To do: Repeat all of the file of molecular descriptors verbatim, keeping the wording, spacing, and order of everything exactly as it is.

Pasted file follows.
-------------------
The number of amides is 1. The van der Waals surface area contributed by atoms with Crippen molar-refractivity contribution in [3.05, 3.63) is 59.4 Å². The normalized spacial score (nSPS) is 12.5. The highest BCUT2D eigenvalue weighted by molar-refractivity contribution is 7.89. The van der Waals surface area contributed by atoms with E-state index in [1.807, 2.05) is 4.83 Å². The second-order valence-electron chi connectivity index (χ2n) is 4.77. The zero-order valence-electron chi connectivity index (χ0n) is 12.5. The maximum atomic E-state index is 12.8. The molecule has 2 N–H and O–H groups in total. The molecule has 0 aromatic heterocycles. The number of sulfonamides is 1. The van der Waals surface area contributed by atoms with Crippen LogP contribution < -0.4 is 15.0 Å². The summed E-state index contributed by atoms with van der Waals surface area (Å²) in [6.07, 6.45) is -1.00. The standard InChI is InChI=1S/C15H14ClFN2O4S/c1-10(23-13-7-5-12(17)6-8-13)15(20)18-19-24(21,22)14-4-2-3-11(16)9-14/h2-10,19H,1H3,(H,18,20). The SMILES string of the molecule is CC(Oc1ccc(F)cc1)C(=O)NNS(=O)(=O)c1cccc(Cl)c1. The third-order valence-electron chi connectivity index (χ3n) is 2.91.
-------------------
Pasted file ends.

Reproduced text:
The number of amides is 1. The van der Waals surface area contributed by atoms with Crippen molar-refractivity contribution in [3.05, 3.63) is 59.4 Å². The normalized spacial score (nSPS) is 12.5. The highest BCUT2D eigenvalue weighted by molar-refractivity contribution is 7.89. The van der Waals surface area contributed by atoms with E-state index in [1.807, 2.05) is 4.83 Å². The second-order valence-electron chi connectivity index (χ2n) is 4.77. The zero-order valence-electron chi connectivity index (χ0n) is 12.5. The maximum atomic E-state index is 12.8. The molecule has 2 N–H and O–H groups in total. The molecule has 0 aromatic heterocycles. The number of sulfonamides is 1. The van der Waals surface area contributed by atoms with Crippen LogP contribution < -0.4 is 15.0 Å². The summed E-state index contributed by atoms with van der Waals surface area (Å²) in [6.07, 6.45) is -1.00. The standard InChI is InChI=1S/C15H14ClFN2O4S/c1-10(23-13-7-5-12(17)6-8-13)15(20)18-19-24(21,22)14-4-2-3-11(16)9-14/h2-10,19H,1H3,(H,18,20). The SMILES string of the molecule is CC(Oc1ccc(F)cc1)C(=O)NNS(=O)(=O)c1cccc(Cl)c1. The third-order valence-electron chi connectivity index (χ3n) is 2.91.